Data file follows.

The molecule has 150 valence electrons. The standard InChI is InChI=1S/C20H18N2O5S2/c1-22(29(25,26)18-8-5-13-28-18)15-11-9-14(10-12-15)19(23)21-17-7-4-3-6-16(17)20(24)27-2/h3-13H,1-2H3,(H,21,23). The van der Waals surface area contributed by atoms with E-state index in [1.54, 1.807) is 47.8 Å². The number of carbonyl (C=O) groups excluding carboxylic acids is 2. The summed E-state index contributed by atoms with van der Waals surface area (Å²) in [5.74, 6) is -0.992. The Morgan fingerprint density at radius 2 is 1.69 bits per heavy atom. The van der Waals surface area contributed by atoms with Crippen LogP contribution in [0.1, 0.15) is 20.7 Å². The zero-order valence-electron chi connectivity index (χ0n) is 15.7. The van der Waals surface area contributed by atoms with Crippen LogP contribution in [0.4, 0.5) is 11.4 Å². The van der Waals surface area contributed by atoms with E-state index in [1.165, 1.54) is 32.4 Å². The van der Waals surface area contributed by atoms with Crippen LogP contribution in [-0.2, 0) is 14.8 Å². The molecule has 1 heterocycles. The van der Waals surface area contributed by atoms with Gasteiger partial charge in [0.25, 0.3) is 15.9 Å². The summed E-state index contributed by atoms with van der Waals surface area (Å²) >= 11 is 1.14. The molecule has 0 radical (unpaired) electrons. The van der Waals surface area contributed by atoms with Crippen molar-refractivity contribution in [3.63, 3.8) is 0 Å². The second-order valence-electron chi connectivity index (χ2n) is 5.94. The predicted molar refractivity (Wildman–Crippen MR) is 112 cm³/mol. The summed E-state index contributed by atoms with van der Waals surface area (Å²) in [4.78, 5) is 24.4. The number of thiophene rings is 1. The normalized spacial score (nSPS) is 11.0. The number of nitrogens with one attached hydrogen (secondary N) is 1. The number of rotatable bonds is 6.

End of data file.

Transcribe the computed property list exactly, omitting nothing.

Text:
The molecule has 150 valence electrons. The standard InChI is InChI=1S/C20H18N2O5S2/c1-22(29(25,26)18-8-5-13-28-18)15-11-9-14(10-12-15)19(23)21-17-7-4-3-6-16(17)20(24)27-2/h3-13H,1-2H3,(H,21,23). The van der Waals surface area contributed by atoms with E-state index in [1.54, 1.807) is 47.8 Å². The number of carbonyl (C=O) groups excluding carboxylic acids is 2. The summed E-state index contributed by atoms with van der Waals surface area (Å²) in [5.74, 6) is -0.992. The Morgan fingerprint density at radius 2 is 1.69 bits per heavy atom. The van der Waals surface area contributed by atoms with Crippen LogP contribution in [0.1, 0.15) is 20.7 Å². The zero-order valence-electron chi connectivity index (χ0n) is 15.7. The van der Waals surface area contributed by atoms with Crippen LogP contribution in [0.4, 0.5) is 11.4 Å². The van der Waals surface area contributed by atoms with E-state index in [1.165, 1.54) is 32.4 Å². The van der Waals surface area contributed by atoms with Crippen LogP contribution in [-0.2, 0) is 14.8 Å². The molecule has 1 heterocycles. The van der Waals surface area contributed by atoms with Gasteiger partial charge in [0.25, 0.3) is 15.9 Å². The summed E-state index contributed by atoms with van der Waals surface area (Å²) >= 11 is 1.14. The molecule has 0 radical (unpaired) electrons. The van der Waals surface area contributed by atoms with Crippen molar-refractivity contribution in [3.63, 3.8) is 0 Å². The second-order valence-electron chi connectivity index (χ2n) is 5.94. The predicted molar refractivity (Wildman–Crippen MR) is 112 cm³/mol. The summed E-state index contributed by atoms with van der Waals surface area (Å²) in [4.78, 5) is 24.4. The number of thiophene rings is 1. The normalized spacial score (nSPS) is 11.0. The number of nitrogens with one attached hydrogen (secondary N) is 1. The number of rotatable bonds is 6.